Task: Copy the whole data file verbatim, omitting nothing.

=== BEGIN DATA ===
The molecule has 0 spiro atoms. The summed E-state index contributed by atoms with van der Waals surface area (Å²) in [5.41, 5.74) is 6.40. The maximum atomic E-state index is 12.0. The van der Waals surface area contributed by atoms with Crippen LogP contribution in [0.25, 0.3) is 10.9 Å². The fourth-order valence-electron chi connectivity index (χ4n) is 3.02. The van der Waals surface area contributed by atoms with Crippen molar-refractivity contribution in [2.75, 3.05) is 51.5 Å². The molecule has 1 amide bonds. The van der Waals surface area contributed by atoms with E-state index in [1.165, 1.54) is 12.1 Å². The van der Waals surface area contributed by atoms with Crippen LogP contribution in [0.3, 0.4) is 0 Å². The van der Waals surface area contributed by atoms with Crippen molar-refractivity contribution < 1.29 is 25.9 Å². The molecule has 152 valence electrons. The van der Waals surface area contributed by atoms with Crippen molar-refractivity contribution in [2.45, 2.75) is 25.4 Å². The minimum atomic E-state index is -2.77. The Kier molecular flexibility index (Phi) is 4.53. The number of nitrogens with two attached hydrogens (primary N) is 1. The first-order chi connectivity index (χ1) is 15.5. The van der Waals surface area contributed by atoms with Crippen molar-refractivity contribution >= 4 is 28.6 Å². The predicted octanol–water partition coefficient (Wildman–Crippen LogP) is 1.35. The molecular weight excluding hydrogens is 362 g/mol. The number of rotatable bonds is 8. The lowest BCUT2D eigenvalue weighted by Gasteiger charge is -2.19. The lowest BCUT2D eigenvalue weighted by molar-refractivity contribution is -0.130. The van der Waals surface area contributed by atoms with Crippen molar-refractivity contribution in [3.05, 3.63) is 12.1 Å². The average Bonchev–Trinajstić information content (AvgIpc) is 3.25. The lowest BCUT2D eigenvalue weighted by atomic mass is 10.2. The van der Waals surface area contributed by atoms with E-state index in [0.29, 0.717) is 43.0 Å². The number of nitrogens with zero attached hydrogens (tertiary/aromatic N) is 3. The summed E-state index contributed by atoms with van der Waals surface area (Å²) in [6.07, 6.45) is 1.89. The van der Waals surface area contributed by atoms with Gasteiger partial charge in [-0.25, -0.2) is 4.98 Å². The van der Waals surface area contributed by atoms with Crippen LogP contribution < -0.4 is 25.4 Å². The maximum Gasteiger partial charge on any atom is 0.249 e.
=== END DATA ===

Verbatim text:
The molecule has 0 spiro atoms. The summed E-state index contributed by atoms with van der Waals surface area (Å²) in [5.41, 5.74) is 6.40. The maximum atomic E-state index is 12.0. The van der Waals surface area contributed by atoms with Crippen LogP contribution in [0.25, 0.3) is 10.9 Å². The fourth-order valence-electron chi connectivity index (χ4n) is 3.02. The van der Waals surface area contributed by atoms with Crippen molar-refractivity contribution in [2.75, 3.05) is 51.5 Å². The molecule has 1 amide bonds. The van der Waals surface area contributed by atoms with E-state index in [1.165, 1.54) is 12.1 Å². The van der Waals surface area contributed by atoms with Crippen LogP contribution in [0.3, 0.4) is 0 Å². The van der Waals surface area contributed by atoms with Crippen molar-refractivity contribution < 1.29 is 25.9 Å². The molecule has 152 valence electrons. The van der Waals surface area contributed by atoms with Crippen molar-refractivity contribution in [2.45, 2.75) is 25.4 Å². The minimum atomic E-state index is -2.77. The Kier molecular flexibility index (Phi) is 4.53. The number of nitrogens with two attached hydrogens (primary N) is 1. The first-order chi connectivity index (χ1) is 15.5. The van der Waals surface area contributed by atoms with Crippen molar-refractivity contribution >= 4 is 28.6 Å². The predicted octanol–water partition coefficient (Wildman–Crippen LogP) is 1.35. The molecular weight excluding hydrogens is 362 g/mol. The number of rotatable bonds is 8. The lowest BCUT2D eigenvalue weighted by Gasteiger charge is -2.19. The lowest BCUT2D eigenvalue weighted by molar-refractivity contribution is -0.130. The van der Waals surface area contributed by atoms with Crippen molar-refractivity contribution in [3.05, 3.63) is 12.1 Å². The average Bonchev–Trinajstić information content (AvgIpc) is 3.25. The lowest BCUT2D eigenvalue weighted by atomic mass is 10.2. The van der Waals surface area contributed by atoms with E-state index in [0.29, 0.717) is 43.0 Å². The number of nitrogens with zero attached hydrogens (tertiary/aromatic N) is 3. The summed E-state index contributed by atoms with van der Waals surface area (Å²) in [6.07, 6.45) is 1.89. The van der Waals surface area contributed by atoms with Gasteiger partial charge in [-0.25, -0.2) is 4.98 Å². The van der Waals surface area contributed by atoms with Crippen LogP contribution < -0.4 is 25.4 Å². The maximum Gasteiger partial charge on any atom is 0.249 e.